The Bishop of Rochester, Dr Michael Nazir-Ali, is under police protection after he and his family received death threats over his claim that parts of Britain had become no-go areas for non-Muslims The Bishop is also facing anger from the most senior members of the Church of England hierarchy for his comments on Islam. The Archbishop of Canterbury, Dr Rowan Williams, has made Islam a priority of his archiepiscopate and set up a Muslim-Christian forum to promote relations between the faiths in 2006. One senior cleric told The Times yesterday: The Bishop of Rochester is in effect threatening to undo everything we have done. The cleric said that some congregations in cities such as Leicester, where interfaith work was a priority, were increasingly wary of donating money towards this work. Church leaders in towns with a large Muslim population were anxious that relations with their neighbors were being undermined
Criticism was mounting yesterday over “scaremongering” comments by a senior Church of England bishop about how parts of Britain had become no-go areas for non-Muslims. The Bishop of Rochester, the Rt Rev Michael Nazir-Ali, writing in the Sunday Telegraph, blamed multiculturalism for segregating religious groups and said non-Muslims faced a hostile reception in places dominated by the ideology of Islamic radicals. He wrote that the integration agenda pursued by the government lacked “a moral and spiritual vision”, and he condemned the failure to give priority to the established church, which he believes has led to a “multi-faith mish-mash”. Helen Pidd reports.
A senior Church of England bishop says Islamic extremists in Britain are trying to create areas that exclude non-Muslims. The Rt. Rev. Michael Nazir-Ali contends the goal is to establish “no-go” zones in England in which people of different faiths face physical attack, The Sunday Telegraph reported. The Pakistani-born Nazir-Ali, who serves as the bishop of Rochester, warned that Britain is becoming a divided nation due to government immigration policy and the “novel philosophy of multiculturalism.” Prime Minister Gordon Brown had no immediate comment. Muslim leaders scoffed at what they called an overreaction and asked for specific locations of the reputed Muslim strongholds.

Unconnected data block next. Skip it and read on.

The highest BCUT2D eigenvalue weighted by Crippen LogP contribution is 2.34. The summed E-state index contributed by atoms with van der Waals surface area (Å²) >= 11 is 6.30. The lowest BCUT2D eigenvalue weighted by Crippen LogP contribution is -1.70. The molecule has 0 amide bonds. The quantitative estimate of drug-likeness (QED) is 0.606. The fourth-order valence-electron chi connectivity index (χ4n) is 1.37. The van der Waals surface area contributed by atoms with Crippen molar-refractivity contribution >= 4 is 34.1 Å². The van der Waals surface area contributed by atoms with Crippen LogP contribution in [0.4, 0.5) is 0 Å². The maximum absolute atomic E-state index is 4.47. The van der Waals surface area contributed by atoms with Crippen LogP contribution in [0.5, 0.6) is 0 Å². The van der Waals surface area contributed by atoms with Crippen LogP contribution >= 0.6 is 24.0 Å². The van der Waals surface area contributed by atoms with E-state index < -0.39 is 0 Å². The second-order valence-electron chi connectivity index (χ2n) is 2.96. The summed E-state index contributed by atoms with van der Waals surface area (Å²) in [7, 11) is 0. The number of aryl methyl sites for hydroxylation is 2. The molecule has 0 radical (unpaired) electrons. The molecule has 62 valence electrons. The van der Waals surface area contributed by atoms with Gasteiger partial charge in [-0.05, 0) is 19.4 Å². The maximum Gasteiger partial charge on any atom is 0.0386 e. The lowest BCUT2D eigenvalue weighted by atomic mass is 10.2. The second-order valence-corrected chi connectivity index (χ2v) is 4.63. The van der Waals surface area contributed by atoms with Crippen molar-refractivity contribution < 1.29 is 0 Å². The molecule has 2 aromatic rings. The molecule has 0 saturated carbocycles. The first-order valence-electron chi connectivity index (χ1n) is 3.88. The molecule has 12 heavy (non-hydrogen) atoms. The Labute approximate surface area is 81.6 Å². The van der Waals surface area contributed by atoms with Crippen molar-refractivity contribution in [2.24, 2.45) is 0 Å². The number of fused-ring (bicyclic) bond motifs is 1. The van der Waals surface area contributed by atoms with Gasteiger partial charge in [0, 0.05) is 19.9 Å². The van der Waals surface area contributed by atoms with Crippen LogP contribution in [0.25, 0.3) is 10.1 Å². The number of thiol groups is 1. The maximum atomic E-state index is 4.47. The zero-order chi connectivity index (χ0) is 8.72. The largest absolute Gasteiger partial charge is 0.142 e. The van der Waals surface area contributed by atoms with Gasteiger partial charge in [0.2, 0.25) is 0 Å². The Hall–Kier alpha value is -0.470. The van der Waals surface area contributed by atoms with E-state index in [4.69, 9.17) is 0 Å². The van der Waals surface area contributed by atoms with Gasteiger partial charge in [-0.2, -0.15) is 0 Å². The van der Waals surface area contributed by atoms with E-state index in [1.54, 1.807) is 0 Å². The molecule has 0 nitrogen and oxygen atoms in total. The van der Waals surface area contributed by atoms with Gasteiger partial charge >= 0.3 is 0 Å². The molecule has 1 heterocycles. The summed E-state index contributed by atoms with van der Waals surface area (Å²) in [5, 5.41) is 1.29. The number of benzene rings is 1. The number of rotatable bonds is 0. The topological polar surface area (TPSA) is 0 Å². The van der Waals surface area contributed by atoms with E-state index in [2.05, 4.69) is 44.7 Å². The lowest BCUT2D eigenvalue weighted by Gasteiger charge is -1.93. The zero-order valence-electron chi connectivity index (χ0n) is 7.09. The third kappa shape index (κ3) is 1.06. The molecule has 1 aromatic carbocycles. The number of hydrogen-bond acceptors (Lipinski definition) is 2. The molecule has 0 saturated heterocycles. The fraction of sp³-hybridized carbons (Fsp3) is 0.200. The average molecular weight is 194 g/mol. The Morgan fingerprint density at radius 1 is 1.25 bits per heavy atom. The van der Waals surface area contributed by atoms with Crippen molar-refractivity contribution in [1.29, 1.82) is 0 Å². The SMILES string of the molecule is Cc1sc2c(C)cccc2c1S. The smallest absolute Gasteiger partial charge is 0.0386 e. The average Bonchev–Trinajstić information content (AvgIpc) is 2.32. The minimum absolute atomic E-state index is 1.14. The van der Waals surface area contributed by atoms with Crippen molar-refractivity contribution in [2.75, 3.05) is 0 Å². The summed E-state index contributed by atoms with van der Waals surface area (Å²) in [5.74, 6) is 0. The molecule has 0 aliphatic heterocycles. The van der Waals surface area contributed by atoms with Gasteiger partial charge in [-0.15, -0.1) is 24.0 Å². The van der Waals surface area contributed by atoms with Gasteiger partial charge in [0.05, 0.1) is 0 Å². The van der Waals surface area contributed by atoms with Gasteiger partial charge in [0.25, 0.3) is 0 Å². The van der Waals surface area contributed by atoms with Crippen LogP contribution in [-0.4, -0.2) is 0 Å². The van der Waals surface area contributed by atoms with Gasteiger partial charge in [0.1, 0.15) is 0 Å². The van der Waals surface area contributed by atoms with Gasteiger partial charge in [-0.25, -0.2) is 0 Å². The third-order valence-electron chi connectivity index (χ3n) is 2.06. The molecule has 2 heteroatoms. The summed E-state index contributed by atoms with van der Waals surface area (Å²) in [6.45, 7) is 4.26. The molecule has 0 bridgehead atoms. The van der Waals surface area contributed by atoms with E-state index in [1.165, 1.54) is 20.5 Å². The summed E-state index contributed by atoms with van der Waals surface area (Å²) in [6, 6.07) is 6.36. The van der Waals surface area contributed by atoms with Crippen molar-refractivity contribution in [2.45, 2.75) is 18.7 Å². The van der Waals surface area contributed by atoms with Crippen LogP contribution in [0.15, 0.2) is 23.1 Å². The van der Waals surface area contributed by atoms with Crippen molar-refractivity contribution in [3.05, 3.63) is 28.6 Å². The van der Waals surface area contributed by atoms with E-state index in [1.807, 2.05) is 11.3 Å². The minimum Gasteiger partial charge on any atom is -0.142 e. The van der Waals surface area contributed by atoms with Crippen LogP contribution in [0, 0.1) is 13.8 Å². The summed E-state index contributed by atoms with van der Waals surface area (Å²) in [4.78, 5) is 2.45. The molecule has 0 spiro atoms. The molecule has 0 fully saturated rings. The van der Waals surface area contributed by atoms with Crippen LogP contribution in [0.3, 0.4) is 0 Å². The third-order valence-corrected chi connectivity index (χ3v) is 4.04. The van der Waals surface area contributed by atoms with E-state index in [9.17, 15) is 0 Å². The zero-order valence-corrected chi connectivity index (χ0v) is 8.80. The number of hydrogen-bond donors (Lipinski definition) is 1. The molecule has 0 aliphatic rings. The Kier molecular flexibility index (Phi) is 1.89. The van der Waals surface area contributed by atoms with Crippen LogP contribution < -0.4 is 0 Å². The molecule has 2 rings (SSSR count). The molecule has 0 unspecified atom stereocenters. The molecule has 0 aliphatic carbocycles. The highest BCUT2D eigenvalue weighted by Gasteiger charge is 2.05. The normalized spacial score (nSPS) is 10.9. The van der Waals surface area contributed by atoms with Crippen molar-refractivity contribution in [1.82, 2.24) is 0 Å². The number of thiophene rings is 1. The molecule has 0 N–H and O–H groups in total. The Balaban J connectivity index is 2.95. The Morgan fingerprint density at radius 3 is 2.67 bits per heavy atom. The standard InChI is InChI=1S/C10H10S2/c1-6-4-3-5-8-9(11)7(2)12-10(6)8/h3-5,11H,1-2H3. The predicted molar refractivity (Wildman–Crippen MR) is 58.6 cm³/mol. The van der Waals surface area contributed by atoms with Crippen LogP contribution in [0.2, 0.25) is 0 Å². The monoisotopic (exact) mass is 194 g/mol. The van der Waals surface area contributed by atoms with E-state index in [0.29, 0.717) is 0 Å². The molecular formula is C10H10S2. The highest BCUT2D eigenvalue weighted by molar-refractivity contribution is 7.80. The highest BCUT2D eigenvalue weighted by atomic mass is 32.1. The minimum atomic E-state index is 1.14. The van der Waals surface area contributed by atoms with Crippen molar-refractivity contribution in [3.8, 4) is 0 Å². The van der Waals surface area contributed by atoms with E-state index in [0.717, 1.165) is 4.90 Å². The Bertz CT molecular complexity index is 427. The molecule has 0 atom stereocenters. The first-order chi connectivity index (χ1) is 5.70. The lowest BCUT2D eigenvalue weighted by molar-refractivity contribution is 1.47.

One of the Church of England’s most senior bishops is warning that people will die unless Muslim leaders in Britain speak out in defence of the right to change faith. Michael Nazir-Ali, the Bishop of Rochester, whose father converted from Islam to Christianity in Pakistan, says he is looking to Muslim leaders in Britain to ‘uphold basic civil liberties, including the right for people to believe what they wish to believe and to even change their beliefs if they wish to do so’.
A Church of England bishop said in comments published Sunday that officials should have the power to ban veils that cover the face in public, continuing the divisive debate in Britain over the traditional garment for Muslim women. The Pakistani-born bishop of Rochester, Michael Nazir-Ali, urged Muslims not to wear the veil under some circumstances. “It is fine if they want to wear the veil in private,” he was quoted as saying by the Sunday Telegraph newspaper. “But there are occasions in public life when it is inappropriate for them to wear it.” Nazir-Ali said authorities should have the power to ban the veil in some situations. “I can see nothing in Islam that prescribes the wearing of a full-face veil,” he said. “In the supermarket, those at the cash tills need to be recognized. Teaching is another context in which society requires recognition and identification.”